I read your diatribe against modern art. Frankly, I would neither defend the artists you don’t like nor criticize the artist you like. These lines do not concern them. Please feel free to purchase as many paintings of Oshakantsi as you like – and I wish him the best -, and leave all of the works of the artists you apparently don’t like to the museums; you probably can’t afford them anyhow. The problem with your article is that you only express your likes and dislikes, and you don’t hesitate to make your subjective taste in art a standard for artistic judgment.

You start your article with a premise: “Classical painting always produced Meaning and Beauty, in contrast to Modern Art which can be meaningless, pointless and a deliberate act of the conscious cult of the Ugly,” then you attack among other works those of such “jokers” as Marcel Duchamp and Damien Hirst, mentioned as examples of meaningless ugliness. I don’t know what you mean by “classical art” or “modern art” because these are terms that reference specific periods in art history; in your mind however, the term “classical” seems to designate only the art you like (in your view Gorky and Saryan are classical artists) and hence, non-classical or modern would be any art you don’t like. But you don’t stop there, you also attack Tate Modern, the museum as a whole, which in your opinion houses stupidities. You state with a hint of despise: “Artour Oshakantsi would surrender his art to none of those stupidities merely to gain recognition at London’s Tate Modern.” It seems that the grudge you have against Tate Modern is the fact that the Tate curators do not share your opinion that Oshakantsi “is a serious major artist in the category of modern greats” as you claim.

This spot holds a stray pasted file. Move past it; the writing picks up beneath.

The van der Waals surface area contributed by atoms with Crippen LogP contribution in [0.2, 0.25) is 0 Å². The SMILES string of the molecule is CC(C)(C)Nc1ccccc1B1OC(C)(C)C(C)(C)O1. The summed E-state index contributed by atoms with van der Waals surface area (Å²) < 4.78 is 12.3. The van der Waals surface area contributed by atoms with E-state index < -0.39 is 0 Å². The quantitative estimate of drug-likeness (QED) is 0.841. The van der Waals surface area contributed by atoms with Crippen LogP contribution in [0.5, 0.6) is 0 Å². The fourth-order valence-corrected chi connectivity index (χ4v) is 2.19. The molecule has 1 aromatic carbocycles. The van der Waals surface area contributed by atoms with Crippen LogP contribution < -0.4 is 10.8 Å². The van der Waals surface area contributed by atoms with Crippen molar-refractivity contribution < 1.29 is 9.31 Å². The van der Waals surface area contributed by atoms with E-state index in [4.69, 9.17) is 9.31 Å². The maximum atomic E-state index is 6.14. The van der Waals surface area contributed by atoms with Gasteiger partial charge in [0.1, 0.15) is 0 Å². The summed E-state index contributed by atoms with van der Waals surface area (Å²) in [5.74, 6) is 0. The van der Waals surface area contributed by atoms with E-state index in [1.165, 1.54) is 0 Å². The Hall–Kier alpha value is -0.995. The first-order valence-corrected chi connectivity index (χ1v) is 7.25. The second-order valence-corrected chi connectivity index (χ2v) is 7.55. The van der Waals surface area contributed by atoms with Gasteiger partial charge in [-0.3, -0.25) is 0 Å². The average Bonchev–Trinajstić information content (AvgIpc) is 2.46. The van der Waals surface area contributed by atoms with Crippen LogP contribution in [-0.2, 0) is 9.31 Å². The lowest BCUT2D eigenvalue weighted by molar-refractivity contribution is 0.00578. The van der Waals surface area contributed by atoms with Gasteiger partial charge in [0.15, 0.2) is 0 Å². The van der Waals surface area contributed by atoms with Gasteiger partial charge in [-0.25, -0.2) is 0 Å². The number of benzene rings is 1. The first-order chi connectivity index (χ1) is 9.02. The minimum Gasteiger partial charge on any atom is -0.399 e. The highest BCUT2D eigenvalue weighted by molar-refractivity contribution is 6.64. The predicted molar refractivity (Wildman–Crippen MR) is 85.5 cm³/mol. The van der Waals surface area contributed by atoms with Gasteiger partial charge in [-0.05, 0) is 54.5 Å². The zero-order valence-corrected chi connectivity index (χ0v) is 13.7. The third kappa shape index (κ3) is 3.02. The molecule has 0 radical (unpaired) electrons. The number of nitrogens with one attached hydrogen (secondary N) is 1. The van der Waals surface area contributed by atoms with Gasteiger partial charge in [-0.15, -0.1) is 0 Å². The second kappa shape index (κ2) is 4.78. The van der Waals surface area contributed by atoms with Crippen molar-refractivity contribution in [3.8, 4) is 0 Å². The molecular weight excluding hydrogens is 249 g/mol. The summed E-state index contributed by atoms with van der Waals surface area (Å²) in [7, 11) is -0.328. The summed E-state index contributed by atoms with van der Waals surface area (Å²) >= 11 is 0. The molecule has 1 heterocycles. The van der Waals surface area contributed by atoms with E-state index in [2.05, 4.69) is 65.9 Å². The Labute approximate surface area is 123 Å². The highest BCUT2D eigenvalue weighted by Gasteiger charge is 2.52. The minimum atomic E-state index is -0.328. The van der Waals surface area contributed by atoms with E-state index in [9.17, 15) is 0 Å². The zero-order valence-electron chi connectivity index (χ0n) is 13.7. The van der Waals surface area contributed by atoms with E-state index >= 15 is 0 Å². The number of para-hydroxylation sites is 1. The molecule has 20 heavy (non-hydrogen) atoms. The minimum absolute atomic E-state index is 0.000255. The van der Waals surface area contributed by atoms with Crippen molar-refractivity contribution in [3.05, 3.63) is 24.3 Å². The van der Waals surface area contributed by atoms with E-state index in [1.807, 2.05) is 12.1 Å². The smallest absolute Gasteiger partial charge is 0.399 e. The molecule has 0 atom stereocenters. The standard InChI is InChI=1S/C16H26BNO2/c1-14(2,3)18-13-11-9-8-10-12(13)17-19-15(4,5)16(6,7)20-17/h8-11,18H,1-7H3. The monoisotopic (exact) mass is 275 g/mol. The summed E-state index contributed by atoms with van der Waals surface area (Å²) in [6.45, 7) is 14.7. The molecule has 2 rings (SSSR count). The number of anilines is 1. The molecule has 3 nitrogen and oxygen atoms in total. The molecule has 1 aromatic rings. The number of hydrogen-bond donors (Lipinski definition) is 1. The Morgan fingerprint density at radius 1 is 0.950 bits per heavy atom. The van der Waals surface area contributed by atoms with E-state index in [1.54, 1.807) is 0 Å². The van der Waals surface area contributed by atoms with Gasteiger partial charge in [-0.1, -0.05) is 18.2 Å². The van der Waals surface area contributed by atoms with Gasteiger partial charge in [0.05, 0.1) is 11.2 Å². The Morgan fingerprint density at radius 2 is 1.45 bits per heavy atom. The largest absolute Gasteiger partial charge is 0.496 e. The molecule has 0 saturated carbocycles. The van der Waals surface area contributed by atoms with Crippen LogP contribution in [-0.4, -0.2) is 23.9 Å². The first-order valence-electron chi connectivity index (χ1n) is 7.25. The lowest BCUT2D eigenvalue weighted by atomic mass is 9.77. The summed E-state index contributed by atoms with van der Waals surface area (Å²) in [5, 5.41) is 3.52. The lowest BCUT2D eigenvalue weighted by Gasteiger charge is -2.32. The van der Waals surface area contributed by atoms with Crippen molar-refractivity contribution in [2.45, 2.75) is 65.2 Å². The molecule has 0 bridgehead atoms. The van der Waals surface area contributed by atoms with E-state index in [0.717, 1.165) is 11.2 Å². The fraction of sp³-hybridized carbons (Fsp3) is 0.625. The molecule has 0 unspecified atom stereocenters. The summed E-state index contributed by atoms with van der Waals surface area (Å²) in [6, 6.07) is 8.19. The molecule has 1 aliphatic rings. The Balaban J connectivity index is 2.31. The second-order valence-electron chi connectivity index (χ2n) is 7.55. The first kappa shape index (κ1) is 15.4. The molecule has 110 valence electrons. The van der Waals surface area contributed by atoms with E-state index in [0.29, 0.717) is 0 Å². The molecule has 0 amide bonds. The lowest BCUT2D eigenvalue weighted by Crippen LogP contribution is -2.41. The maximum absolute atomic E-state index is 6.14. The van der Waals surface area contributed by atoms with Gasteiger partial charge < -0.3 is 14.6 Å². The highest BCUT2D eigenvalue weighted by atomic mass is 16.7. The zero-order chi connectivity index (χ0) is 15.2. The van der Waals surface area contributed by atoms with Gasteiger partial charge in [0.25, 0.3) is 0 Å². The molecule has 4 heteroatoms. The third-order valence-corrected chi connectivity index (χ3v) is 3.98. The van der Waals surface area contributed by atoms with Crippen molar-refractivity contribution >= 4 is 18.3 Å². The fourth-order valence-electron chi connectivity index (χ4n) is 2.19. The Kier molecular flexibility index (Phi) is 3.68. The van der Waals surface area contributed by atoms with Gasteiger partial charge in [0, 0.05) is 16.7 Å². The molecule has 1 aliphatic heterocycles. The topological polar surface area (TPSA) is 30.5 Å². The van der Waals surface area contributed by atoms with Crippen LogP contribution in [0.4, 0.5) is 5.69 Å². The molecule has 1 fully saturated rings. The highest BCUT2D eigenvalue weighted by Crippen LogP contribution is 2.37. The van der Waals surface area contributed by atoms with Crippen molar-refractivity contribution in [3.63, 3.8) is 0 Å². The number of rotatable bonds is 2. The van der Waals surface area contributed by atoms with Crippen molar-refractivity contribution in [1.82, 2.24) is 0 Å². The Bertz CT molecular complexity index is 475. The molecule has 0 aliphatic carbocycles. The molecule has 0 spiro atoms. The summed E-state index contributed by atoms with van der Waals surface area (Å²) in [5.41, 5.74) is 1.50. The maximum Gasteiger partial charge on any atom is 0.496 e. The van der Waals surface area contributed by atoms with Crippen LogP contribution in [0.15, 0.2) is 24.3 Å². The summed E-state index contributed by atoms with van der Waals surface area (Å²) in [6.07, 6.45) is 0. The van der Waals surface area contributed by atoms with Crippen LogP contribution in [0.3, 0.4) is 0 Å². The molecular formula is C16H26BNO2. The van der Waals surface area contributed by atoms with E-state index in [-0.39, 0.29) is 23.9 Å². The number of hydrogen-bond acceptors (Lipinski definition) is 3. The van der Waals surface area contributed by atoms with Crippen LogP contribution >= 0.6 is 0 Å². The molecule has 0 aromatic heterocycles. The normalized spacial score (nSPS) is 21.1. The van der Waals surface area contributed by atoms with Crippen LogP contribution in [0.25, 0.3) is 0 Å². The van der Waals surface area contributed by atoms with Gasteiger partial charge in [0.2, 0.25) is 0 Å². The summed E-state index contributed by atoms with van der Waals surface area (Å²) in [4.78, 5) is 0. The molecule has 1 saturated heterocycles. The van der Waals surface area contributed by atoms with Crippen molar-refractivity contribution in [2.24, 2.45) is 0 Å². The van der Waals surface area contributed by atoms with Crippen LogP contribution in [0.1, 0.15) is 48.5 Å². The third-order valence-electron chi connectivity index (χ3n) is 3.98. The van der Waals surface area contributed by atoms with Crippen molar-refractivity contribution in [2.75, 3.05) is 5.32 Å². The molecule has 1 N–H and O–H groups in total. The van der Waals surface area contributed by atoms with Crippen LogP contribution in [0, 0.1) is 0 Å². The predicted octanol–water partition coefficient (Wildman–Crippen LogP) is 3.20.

You list Oshakantsi’s artistic references and you mention Picasso’s blue period which is well over a century old, Saryan, who died - artistically speaking - in the mid 1930’s, Gorky, who died in 1948, 65 years ago. You are unable to give any references to contemporaneous artists, probacly because you believe they are all stupid jokers. In order to show the meaningfulness of Ashakantsi’s art, you go on to mention Church iconography, Armenian history, the Ottomans, genocide victims, pessimism versus optimism, that are all concepts extrinsic to the visual arts. An artwork acquires meaning – artistically - when it represents a stance in any given socio-cultural context. A work of art needs its historical justification. You write: “It is impossible to date precisely Artour Oshakantsi’s oil painting,” because they are all works in progress. I have seen many of Oshakantsi’s paintings here and there on the internet. Perhaps you cannot date them precisely, but I can: they all predate his birth.

Anto Patanian
Artist